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AFL News: Coaches unimpressed by in-season rule change, Tigers trio back, Cats star to snub Tassie homecoming

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29th May, 2024
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Coaches believe the AFL’s mid-season change to the contentious holding-the-ball rule won’t have a major impact.

After weeks of backlash from coaches and fans, the AFL hierarchy has directed umpires to shorten the “reasonable time” component of the rule.

The move comes after some coaches expressed confusion at how the law was being implemented.

Carlton coach Michael Voss, who sought clarity from the AFL earlier in the week, says he’s waiting to see how the change is implemented in his club’s Thursday night fixture against Port Adelaide.

“Every team sits and watches the first game of the week to find out how that plays out,” Voss told reporters.

“But there has been some really good dialogue, I think that has been well and truly embraced by the AFL.

“Plenty of clubs have been able to give the feedback we think it needs and whether that’s a slight interpretation or a slight adjustment, then we’ll roll with that.”

James Aish speaks with the umpires.

James Aish speaks with the umpires. (Photo by Michael Willson/AFL Photos via Getty Images)

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Western Bulldogs coach Luke Beveridge says, regardless of the change, the holding-the-ball rule will remain difficult for umpires to adjudicate.

“It’s still going to be hard for the umpires, that’s the bottom line,” Beveridge told reporters on Wednesday.

“Tackles don’t last that long, it’s so hard for the guys and girls out there with the whistle in their hand to get it right.

“I don’t think there’s going to be much change from what’s transpired over the last week, there really can’t be much change.”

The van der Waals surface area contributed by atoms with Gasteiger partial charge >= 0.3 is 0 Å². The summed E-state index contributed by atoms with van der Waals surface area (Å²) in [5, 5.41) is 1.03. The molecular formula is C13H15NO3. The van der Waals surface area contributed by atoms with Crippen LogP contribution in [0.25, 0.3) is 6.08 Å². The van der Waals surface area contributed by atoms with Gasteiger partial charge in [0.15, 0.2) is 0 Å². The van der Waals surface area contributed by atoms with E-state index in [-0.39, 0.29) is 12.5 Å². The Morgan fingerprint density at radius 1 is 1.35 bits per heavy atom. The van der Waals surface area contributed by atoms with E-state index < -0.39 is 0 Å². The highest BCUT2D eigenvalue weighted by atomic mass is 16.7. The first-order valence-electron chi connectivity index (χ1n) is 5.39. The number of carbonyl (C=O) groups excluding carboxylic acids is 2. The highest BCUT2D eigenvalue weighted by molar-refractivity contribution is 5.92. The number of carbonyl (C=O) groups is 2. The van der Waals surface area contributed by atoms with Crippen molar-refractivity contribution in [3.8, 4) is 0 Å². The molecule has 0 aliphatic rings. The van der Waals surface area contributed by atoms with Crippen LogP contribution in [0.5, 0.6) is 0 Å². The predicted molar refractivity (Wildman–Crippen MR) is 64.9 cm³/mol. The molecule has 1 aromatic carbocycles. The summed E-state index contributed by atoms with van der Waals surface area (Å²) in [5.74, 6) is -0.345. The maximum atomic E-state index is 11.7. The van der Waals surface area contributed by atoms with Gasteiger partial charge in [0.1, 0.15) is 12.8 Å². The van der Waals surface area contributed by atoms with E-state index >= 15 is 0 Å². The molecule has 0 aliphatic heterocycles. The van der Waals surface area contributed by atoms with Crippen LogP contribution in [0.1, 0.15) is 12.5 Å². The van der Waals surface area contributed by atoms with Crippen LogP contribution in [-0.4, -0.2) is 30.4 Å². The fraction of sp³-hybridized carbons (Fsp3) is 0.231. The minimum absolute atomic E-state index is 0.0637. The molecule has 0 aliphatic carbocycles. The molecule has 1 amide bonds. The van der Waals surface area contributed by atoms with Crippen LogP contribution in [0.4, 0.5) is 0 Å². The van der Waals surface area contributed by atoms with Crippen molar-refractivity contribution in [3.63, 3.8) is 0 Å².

Adelaide coach Matthew Nicks described the change as “a minor adjustment”.

“It’s an important one we don’t make too big a deal of,” Nicks told reporters.

“There’s not a lot of change in it. We’re going down the right path, it’s player welfare that we’re looking at.

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“There may be a reaction and it might be overdone slightly in the first couple of games where it’s a little sharper on holding the ball, but that’s OK.

“We’re not changing rules because we don’t like the game, we’re changing rules or adjusting parts of the game for player welfare … we’re doing it for the right reasons.”

Umpires attended Collingwood’s training on Wednesday to help coach Craig McRae’s team adjust to the fresh interpretation.

“They officiated like it would be officiated going forward … we’re aware of what is going on,” McRae told reporters.

“I would love to reward the tackle more.

“That has always been a focus of our group, that we want to pressure well, so a few more rewards would be nice.”

The AFL said the holding-the-ball rule remained a weekly focus for umpires.

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“It has become clearer throughout the season that in discharging their duty of care whilst executing a tackle, tacklers are positively electing not to take tackled players to ground in the tackle or are generally doing so in a reasonable way including by not using excessive force,” the league said in a statement on Wednesday.